“People will come in to look at the clothes, or they’ll come in especially for the coffee or to buy incense, or they’ll just come in for a chat,” says Edwin as he gestures around the cosy store.

Model Deng Madat wears a hoodie by Serapis Maritime from Melbourne’s Error404 store. Photography: Jess Brohier.

IN THE MELBOURNE suburb of Fitzroy North, Error404 owner Kacy Heywood is greeting a customer, who also happens to be a friend. “Oh, they just walked out,” she laughs. “Tuesdays are quiet, but it gets busy on weekends.” 

Heywood opened Error404 during Covid. Similar to 108 Warehouse, she tested things out with an online store before opening a physical space. She’d recently moved back to Melbourne from Berlin, a city where, she says, community-oriented independent retail spaces are more common. But ultimately, it was a touch of “desperation” and a lack of exciting, independently-owned retail spaces in the city at the time that motivated her to open her own store. 

“I have my own fashion label, and I was like, ‘Where do I put my clothes?’ I had no credentials for running a retail space,” she adds with a laugh. “But there was no place like this; it just didn’t exist. And it was a hard time in Melbourne. Everyone was so negative about everything that was happening around us, and I could just feel that everyone was desperate for something new and exciting and fun to happen, because everything else was shutting down.” 

Model Cadell Hibbert in KAHE, a Melbourne-based brand stocked by Error404 store. Photography: Jess Brohier.

Today, Error404 stocks a curated mix of independent Australian designers and avant-garde international brands such as Melbourne-based brand Posture Studio, Greek label Serapis Maritime and Alix Higgins, who recently took out the emerging designer of the year award at the Australian Fashion Laureate. Heywood also regularly hosts events like collection launch parties in the space, which draw people from all over the neighbourhood, who spill out from the brightly lit store and onto the pavement outside. 

“We get people that come in because they’re really eager to learn about new designers, or they might just see a shoe in the window and wander in off the street. I think the community around the store elevates the designers here as well. And I feel proud to be part of this shift that’s happening,” she adds, nodding to the store’s role in bringing fashion to a new demographic of people, which is helping to build a stronger culture around local fashion in the process. “I love it. I never saw myself filling that kind of role at all.”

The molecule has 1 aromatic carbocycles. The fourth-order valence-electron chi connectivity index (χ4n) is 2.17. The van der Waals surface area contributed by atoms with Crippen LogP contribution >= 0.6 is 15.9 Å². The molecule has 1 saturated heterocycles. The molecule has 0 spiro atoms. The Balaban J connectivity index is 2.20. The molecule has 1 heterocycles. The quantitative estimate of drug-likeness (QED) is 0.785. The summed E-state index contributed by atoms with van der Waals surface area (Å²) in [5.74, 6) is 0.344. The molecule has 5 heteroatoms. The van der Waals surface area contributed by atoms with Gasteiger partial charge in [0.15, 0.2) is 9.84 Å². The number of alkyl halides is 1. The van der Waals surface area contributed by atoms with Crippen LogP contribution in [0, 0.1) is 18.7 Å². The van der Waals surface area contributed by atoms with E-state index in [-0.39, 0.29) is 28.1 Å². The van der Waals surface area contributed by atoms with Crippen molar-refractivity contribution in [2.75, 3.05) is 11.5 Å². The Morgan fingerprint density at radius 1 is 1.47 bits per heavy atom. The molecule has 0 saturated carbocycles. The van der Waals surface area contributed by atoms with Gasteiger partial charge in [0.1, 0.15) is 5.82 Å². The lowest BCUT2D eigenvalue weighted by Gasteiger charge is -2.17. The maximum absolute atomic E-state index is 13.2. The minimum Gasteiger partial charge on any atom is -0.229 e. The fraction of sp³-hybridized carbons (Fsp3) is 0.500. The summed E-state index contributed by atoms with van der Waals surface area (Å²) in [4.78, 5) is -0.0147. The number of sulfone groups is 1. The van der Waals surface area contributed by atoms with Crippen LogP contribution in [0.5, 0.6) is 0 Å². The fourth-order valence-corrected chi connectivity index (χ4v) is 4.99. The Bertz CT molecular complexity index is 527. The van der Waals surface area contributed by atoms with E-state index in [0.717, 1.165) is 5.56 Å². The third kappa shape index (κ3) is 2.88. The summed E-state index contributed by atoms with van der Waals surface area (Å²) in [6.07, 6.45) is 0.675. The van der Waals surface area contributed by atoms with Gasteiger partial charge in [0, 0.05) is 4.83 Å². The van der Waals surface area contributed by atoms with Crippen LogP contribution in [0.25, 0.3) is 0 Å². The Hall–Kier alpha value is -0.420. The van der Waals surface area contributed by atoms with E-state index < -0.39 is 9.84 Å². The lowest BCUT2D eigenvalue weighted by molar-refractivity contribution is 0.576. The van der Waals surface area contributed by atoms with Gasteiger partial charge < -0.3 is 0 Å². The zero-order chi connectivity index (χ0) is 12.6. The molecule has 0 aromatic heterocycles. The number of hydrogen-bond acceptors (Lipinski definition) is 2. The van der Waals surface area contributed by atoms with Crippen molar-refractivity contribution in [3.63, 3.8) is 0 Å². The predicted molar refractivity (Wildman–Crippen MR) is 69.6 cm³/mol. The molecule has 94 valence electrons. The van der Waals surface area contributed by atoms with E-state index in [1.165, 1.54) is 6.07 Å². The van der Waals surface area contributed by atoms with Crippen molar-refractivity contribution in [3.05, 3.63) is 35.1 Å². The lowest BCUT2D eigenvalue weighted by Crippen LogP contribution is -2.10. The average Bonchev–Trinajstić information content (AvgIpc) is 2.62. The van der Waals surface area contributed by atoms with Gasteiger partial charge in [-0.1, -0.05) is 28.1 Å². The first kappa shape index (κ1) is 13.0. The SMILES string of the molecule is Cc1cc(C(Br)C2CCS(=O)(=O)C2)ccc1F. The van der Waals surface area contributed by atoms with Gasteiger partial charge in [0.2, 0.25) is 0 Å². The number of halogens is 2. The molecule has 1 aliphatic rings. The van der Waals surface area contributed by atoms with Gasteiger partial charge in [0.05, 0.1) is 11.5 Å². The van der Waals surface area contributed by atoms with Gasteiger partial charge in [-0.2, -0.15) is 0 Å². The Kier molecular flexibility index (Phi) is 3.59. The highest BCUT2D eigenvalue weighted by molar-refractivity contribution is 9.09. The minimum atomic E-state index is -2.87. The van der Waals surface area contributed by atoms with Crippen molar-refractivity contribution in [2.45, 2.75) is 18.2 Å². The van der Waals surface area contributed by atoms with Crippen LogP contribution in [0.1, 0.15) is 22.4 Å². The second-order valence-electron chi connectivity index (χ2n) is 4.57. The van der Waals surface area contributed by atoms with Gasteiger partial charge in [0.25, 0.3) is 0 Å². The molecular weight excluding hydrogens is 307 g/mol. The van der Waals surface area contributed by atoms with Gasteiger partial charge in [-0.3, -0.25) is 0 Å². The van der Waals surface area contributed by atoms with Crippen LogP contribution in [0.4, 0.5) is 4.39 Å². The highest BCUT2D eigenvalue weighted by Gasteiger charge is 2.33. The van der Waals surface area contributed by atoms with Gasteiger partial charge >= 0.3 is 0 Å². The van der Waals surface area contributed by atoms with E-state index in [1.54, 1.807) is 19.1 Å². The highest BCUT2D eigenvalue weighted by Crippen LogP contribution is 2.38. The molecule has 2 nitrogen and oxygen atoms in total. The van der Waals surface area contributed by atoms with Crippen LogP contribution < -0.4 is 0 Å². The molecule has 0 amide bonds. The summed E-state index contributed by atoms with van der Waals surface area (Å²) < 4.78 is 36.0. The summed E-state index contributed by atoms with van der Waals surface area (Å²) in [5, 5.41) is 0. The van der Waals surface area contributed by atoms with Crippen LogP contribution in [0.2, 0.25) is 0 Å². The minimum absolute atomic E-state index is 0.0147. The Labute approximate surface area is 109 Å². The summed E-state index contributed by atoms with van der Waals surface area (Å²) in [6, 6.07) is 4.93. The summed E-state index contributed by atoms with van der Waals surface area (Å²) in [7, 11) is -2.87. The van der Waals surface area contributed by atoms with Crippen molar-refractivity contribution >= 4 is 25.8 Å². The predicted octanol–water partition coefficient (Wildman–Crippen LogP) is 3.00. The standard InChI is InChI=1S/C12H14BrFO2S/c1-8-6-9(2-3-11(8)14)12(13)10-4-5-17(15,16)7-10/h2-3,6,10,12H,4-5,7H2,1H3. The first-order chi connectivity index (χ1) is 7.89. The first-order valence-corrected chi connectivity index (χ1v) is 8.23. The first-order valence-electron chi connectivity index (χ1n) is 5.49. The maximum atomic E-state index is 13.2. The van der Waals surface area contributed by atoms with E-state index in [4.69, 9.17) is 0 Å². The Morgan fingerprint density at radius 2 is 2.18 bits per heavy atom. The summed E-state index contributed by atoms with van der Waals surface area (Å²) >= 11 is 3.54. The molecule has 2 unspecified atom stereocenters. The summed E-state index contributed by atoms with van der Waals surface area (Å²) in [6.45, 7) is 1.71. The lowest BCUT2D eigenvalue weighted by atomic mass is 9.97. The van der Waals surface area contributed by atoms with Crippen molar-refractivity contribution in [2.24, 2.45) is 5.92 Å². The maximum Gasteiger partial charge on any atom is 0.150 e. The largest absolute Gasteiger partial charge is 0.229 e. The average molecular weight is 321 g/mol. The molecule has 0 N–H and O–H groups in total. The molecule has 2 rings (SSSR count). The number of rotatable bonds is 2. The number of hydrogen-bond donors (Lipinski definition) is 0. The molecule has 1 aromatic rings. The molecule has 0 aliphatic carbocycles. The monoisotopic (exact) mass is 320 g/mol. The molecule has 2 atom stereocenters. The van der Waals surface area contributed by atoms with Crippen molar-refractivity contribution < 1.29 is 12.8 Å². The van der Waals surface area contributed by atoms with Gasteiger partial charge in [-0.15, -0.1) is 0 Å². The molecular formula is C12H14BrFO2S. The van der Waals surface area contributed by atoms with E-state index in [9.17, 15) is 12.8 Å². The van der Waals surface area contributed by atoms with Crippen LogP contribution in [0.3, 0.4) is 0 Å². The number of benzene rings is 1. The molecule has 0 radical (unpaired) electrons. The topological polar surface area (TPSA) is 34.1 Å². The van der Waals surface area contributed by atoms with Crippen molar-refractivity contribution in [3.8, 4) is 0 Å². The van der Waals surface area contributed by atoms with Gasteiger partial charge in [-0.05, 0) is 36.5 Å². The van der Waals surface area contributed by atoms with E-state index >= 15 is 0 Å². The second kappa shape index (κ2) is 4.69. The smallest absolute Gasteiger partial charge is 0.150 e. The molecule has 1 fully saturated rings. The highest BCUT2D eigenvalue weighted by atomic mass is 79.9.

Inside Highs and Lows store in Perth.

ON AUSTRALIA’S WEST COAST, meanwhile, is Highs and Lows, an independent store that’s been bringing brands like A Bathing Ape and Norse Projects to Perth since 2005. “We’re really a modern department store,” says Matthew Thomas, the store’s founder and director. “We have coffee, linen, fragrances, books, music… you can buy a Fear of God shirt with the new Taylor Swift record. Even if you don’t know a lot about fashion, you can come in and find something.” (When I enquire, Thomas confirms that yes, you can purchase copies of Swift’s Midnights record at Highs and Lows.) 

Community events are also a part of the dynamic fabric that makes up Highs and Lows; to celebrate the arrival of London-based brand Chopova Lowena, which is known for its up-cycled kilts and punk ethos, the store held a DIY workshop, where guests assembled carabiner bag tags, keychains and pins. “Brands will come to us for launches and activations because they know we have such a strong community over here,” says Thomas. “But because we’re in Perth, we’re still a bit of a best-kept secret.”

Snapshots from a recent DIY workshop at Highs and Lows in Perth.

Back in Marrickville, customers are wandering into 108 Warehouse, chatting to Churches, who is manning the floor. Looking on, you’d be forgiven for thinking that actually, guys do like to shop. The same could be said inside Error404, Highs and Lows and a growing constellation of Australian stores that are inviting more people into the world of fashion, one friendly conversation, cup of coffee and DIY workshop at a time. 

Shopping list: three more Aussie stores driving the fashion zeitgeist


In Melbourne’s historic Nicholas Building, this archival designer boutique specialises in pre-loved pieces by the likes of Dries Van Noten, Marni and Fendi.


Above the Clouds:

This Sydney institution is the place to go for designer drink bottles, Carhartt WIP drip and Australian-exclusive sneaker launches.



Brisbane’s destination menswear store, Contra’s range of surf, skate and streetwear brands warrants a trip to the sunshine state.



8 of the coolest brand in Australia right now

Say hello to Dior’s newest sneaker, the B57